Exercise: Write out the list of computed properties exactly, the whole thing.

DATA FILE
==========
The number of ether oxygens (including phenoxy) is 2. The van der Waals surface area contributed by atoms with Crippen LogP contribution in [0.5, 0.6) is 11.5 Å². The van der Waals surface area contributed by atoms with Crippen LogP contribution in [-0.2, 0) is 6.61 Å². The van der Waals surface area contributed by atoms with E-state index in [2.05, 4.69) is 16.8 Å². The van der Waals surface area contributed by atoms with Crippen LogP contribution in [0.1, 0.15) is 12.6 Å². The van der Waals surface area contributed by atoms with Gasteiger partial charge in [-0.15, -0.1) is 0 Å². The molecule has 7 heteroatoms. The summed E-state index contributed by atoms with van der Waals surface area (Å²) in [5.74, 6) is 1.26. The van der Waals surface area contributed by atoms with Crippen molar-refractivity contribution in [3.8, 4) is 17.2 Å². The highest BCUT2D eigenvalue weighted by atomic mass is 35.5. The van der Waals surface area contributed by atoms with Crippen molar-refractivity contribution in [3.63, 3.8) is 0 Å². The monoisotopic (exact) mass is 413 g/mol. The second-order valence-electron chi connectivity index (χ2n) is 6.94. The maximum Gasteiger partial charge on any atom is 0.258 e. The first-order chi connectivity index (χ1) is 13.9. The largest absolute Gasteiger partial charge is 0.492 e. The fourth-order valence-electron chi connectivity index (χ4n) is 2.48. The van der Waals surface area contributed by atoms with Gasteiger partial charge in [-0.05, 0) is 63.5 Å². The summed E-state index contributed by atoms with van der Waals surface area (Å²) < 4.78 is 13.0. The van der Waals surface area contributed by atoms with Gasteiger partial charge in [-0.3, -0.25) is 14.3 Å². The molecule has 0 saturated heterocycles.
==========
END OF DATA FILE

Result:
The number of ether oxygens (including phenoxy) is 2. The van der Waals surface area contributed by atoms with Crippen LogP contribution in [0.5, 0.6) is 11.5 Å². The van der Waals surface area contributed by atoms with Crippen LogP contribution in [-0.2, 0) is 6.61 Å². The van der Waals surface area contributed by atoms with E-state index in [2.05, 4.69) is 16.8 Å². The van der Waals surface area contributed by atoms with Crippen LogP contribution in [0.1, 0.15) is 12.6 Å². The van der Waals surface area contributed by atoms with Gasteiger partial charge in [-0.15, -0.1) is 0 Å². The molecule has 7 heteroatoms. The summed E-state index contributed by atoms with van der Waals surface area (Å²) in [5.74, 6) is 1.26. The van der Waals surface area contributed by atoms with Crippen molar-refractivity contribution in [3.8, 4) is 17.2 Å². The highest BCUT2D eigenvalue weighted by atomic mass is 35.5. The van der Waals surface area contributed by atoms with Crippen molar-refractivity contribution in [3.63, 3.8) is 0 Å². The monoisotopic (exact) mass is 413 g/mol. The second-order valence-electron chi connectivity index (χ2n) is 6.94. The maximum Gasteiger partial charge on any atom is 0.258 e. The first-order chi connectivity index (χ1) is 13.9. The largest absolute Gasteiger partial charge is 0.492 e. The fourth-order valence-electron chi connectivity index (χ4n) is 2.48. The van der Waals surface area contributed by atoms with Gasteiger partial charge in [-0.05, 0) is 63.5 Å². The summed E-state index contributed by atoms with van der Waals surface area (Å²) < 4.78 is 13.0. The van der Waals surface area contributed by atoms with Gasteiger partial charge in [-0.3, -0.25) is 14.3 Å². The molecule has 0 saturated heterocycles.